Senia, Mark Christopher (2017-08). Analyzing the Policy Implications of Subsidies, Causality Structures, and Pre-Determined Demand on Consumer Food Acquisitions. Doctoral Dissertation. Thesis uri icon

abstract

  • The overall objective of this dissertation is to contribute to a better understanding of consumer food acquisitions by considering policies to promote dietary fiber intake, modeling consumer food acquisitions as a complex system, and by determining the effects of pre-determined demand and regularity conditions on policy analysis. To achieve these objectives, three related empirical investigations of consumer food acquisitions are conducted. The first paper conducts a panel regression on nine per-capita fiber intake categories taken from purchases of a variety of food to uncover socioeconomic, demographic and government food policy related factors on the per capita intake of dietary fiber in the United States. Although consumer response to 2010 Dietary Guidelines for Americans in terms of increased intake of dietary fiber showed mixed results, a proposed 20% subsidy on prices of fruits and vegetables showed some promising results concerning increasing fiber intake in the U.S. diet. The second uses individual and household attributes, characteristics of the local food environment, the individual's dietary pattern, prices, health outcomes, and policy variables jointly to estimate a complex graphical causality structure. The resulting directed acyclic graph shows a number of complicated relationship among these variables. Concerning the paths between poverty, race and food insecurity, we find a number of paths. Thus, policymakers that want to reduce the problems associated with food insecurity need a full picture of the complex interactions among all these variables. In addition, we find variables associated with the Supplemental Nutrition Assistance Program participation and food insecurity to be not strictly endogenous. Obesity was found to be strictly endogenous. The objective of the third paper is to examine the affect that ignoring pre-determined demand and theoretical regularity conditions will have on consumer food demand. To accomplish this we used the Almost Ideal Demand System because of its wide use in applied policy research. A major result from this study is that elasticities calculated under the presence of pre-commitments are more elastic relative to those calculated without. The result from a proposed subsidy further reinforces the importance of accounting for pre-commitments. In terms of satisfying regularity conditions, the AIDS with pre-commitments performs slightly better. One further important result from this study is not only the need to account for pre-commitments, but also the need to account for the timing of a consumer's pre-commitments, since pre-committed quantities could vary over time.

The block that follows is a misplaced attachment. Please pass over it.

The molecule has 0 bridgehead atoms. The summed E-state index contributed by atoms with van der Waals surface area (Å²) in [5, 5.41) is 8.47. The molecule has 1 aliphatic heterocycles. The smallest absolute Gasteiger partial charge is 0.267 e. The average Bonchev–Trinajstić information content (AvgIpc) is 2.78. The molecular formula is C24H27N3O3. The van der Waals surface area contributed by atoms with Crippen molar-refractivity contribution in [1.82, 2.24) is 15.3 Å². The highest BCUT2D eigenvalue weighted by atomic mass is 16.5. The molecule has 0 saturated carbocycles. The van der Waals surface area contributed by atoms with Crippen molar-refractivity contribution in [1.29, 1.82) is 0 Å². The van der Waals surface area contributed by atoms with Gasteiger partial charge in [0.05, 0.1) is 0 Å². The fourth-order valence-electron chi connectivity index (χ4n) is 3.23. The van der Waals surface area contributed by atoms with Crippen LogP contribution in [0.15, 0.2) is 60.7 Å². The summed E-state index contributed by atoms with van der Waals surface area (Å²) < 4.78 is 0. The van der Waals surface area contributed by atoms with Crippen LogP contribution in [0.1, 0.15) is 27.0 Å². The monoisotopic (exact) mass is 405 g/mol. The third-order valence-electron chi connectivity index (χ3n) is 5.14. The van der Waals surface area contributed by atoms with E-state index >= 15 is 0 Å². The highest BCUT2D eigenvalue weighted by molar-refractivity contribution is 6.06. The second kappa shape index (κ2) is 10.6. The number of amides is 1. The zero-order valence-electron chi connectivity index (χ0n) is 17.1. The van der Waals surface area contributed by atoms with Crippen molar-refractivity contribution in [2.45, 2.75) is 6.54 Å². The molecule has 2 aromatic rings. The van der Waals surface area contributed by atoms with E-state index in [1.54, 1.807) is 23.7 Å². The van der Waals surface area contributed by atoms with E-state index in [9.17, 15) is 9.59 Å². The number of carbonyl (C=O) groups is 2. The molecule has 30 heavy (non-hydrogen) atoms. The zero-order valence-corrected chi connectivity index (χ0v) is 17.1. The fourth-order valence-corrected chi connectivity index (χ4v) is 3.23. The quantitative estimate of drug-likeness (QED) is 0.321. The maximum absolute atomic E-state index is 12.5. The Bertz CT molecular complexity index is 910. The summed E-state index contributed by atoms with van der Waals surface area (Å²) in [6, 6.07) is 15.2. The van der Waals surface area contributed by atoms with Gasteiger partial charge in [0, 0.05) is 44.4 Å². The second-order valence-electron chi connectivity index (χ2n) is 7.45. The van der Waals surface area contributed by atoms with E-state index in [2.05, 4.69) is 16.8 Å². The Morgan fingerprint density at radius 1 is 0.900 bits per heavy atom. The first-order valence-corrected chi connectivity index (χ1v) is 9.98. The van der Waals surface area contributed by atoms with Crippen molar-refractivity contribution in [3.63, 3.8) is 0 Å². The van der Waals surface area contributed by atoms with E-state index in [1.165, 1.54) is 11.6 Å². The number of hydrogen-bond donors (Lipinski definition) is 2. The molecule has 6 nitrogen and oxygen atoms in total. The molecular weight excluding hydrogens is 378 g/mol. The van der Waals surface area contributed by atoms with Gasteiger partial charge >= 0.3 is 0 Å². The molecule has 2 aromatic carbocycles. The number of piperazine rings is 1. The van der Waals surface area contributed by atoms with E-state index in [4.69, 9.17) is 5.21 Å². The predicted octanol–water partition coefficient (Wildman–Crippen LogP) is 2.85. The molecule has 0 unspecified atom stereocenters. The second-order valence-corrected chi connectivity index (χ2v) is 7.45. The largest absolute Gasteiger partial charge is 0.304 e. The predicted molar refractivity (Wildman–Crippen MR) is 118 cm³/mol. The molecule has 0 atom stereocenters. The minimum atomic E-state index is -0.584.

• The overall objective of this dissertation is to contribute to a better understanding of consumer food acquisitions by considering policies to promote dietary fiber intake, modeling consumer food acquisitions as a complex system, and by determining the effects of pre-determined demand and regularity conditions on policy analysis. To achieve these objectives, three related empirical investigations of consumer food acquisitions are conducted.

    The first paper conducts a panel regression on nine per-capita fiber intake categories taken from purchases of a variety of food to uncover socioeconomic, demographic and government food policy related factors on the per capita intake of dietary fiber in the United States. Although consumer response to 2010 Dietary Guidelines for Americans in terms of increased intake of dietary fiber showed mixed results, a proposed 20% subsidy on prices of fruits and vegetables showed some promising results concerning increasing fiber intake in the U.S. diet.

    The second uses individual and household attributes, characteristics of the local food environment, the individual's dietary pattern, prices, health outcomes, and policy variables jointly to estimate a complex graphical causality structure. The resulting directed acyclic graph shows a number of complicated relationship among these variables. Concerning the paths between poverty, race and food insecurity, we find a number of paths. Thus, policymakers that want to reduce the problems associated with food insecurity need a full picture of the complex interactions among all these variables. In addition, we find variables associated with the Supplemental Nutrition Assistance Program participation and food insecurity to be not strictly endogenous. Obesity was found to be strictly endogenous.

    The objective of the third paper is to examine the affect that ignoring pre-determined demand and theoretical regularity conditions will have on consumer food demand. To accomplish this we used the Almost Ideal Demand System because of its wide use in applied policy research. A major result from this study is that elasticities calculated under the presence of pre-commitments are more elastic relative to those calculated without. The result from a proposed subsidy further reinforces the importance of accounting for pre-commitments. In terms of satisfying regularity conditions, the AIDS with pre-commitments performs slightly better. One further important result from this study is not only the need to account for pre-commitments, but also the need to account for the timing of a consumer's pre-commitments, since pre-committed quantities could vary over time.

publication date

  • August 2017